This article originally appeared on Money.
Olympic athletes value the medals they win at the Games as representations of the hard work they put in to achieve athletic glory. What they might not realize, though, is that Olympic medals are actually worth a lot of money.
BullionVault, an online investment gold service, calculated how much each country’s collection of Olympic medals would be worth if converted to cash. They found that the U.S., which has won more medals than any other country since the modern games began in Athens in 1896, would have the priciest collection of Olympic medals. The U.S.’s 2,403 medals — comprised of 977 gold, 758 silver and 668 bronze medals — are currently worth $620,588. Next up is Russia, whose collection of 1,414 medals is worth $211,656, and Germany, whose stash of 1,305 medals is valued at $192,988.
Here’s how BullionVault calculated the value of Olympic medals. The 1904 and 1908 Olympic Games were the only contests that awarded athletes medals of solid gold. Apart from those contests, the metallic composition of medals given out in most Games is unknown — with the notable exception of the 2012 Summer Games in London. For instance, in those Olympics, gold medals weighed a total of 412 grams and contained 1.34% gold, 92.5% silver, and 6.16% copper.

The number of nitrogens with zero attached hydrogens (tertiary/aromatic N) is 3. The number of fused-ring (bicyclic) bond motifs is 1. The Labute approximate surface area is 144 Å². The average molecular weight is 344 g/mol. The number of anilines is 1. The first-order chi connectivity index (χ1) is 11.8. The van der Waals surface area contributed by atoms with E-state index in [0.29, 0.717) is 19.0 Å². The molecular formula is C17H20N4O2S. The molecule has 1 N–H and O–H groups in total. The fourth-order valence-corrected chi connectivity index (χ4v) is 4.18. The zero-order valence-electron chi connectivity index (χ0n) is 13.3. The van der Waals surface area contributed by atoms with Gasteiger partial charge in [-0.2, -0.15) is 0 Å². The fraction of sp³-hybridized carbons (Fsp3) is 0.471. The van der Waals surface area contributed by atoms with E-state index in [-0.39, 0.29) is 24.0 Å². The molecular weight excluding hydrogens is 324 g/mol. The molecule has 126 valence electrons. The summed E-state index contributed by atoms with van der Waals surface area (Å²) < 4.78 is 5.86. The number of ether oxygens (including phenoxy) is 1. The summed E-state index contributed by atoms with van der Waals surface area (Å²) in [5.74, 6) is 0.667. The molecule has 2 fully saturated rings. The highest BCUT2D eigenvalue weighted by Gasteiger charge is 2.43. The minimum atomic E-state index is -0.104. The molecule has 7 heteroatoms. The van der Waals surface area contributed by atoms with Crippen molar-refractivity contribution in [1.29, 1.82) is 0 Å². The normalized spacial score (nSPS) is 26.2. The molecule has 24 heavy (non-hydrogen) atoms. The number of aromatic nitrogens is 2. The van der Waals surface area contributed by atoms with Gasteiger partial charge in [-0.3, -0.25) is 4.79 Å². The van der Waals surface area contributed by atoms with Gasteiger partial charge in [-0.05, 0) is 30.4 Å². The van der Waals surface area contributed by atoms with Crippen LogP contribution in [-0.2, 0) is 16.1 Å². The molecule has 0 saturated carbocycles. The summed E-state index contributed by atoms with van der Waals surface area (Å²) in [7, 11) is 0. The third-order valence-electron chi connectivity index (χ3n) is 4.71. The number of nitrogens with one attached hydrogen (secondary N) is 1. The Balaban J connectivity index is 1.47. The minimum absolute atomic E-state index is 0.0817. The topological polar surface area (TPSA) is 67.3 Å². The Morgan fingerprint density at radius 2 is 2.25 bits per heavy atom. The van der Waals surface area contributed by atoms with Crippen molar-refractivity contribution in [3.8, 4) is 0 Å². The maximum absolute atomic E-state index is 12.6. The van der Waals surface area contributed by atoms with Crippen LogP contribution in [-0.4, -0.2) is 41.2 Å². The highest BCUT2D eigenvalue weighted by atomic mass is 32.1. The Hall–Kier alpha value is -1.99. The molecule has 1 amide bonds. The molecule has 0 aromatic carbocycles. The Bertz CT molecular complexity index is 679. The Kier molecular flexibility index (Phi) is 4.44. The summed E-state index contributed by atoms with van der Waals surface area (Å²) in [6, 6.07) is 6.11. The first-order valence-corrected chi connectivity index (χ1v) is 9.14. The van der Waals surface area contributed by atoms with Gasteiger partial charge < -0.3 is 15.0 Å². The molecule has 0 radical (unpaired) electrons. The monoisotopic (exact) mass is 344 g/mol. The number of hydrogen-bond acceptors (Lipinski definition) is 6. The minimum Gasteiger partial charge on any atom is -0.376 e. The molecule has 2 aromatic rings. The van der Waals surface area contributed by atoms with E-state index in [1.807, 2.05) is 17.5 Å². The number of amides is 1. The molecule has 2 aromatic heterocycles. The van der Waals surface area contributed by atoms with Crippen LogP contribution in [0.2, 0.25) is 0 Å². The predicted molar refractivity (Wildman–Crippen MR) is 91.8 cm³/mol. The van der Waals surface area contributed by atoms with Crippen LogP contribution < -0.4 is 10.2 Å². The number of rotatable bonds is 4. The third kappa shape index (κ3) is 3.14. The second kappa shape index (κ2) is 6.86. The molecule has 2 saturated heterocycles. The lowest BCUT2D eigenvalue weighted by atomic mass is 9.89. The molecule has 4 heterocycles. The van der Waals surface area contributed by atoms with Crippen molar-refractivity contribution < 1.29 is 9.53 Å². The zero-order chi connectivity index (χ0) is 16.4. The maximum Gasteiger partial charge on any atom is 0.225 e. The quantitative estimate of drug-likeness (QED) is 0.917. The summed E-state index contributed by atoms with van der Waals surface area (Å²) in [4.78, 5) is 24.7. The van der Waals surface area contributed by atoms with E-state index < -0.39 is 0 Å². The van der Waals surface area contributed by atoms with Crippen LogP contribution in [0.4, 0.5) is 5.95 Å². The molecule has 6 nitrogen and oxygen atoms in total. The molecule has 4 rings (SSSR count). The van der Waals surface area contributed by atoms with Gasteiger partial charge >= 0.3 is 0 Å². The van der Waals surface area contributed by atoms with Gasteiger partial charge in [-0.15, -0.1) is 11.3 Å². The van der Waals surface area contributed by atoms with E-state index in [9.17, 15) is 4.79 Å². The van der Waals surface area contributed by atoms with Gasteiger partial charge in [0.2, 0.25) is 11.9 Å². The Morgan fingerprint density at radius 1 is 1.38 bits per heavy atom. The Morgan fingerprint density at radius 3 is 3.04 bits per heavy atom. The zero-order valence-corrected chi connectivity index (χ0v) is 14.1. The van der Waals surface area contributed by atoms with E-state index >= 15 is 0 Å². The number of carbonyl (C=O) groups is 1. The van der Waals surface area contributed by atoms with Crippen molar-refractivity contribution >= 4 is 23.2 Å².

Therefore, BullionVault applied the medal composition of London’s games for each year’s medal count (apart from the solid-gold years 1904 and 1908). That means, in general, medals contain more silver, and thus, they’ve largely retained their value over the years. Therefore, the values of each country’s collection were calculated using current metal prices.
The total value of medals awarded in the modern Olympic games (which have been held since 1896) is nearly $2.5 million. On the bottom of the rankings are Azerbaijan and Georgia, whose 26 and 25 medals are worth $3,229 and $2,991, respectively.
Still, the value of medals pale in comparison to how much athletes, countries and sporting organizations spend to fund their Olympic dreams. The U.S. Olympic Committee, for instance, has a budget of more than $150 million that supports athletic training and sporting events.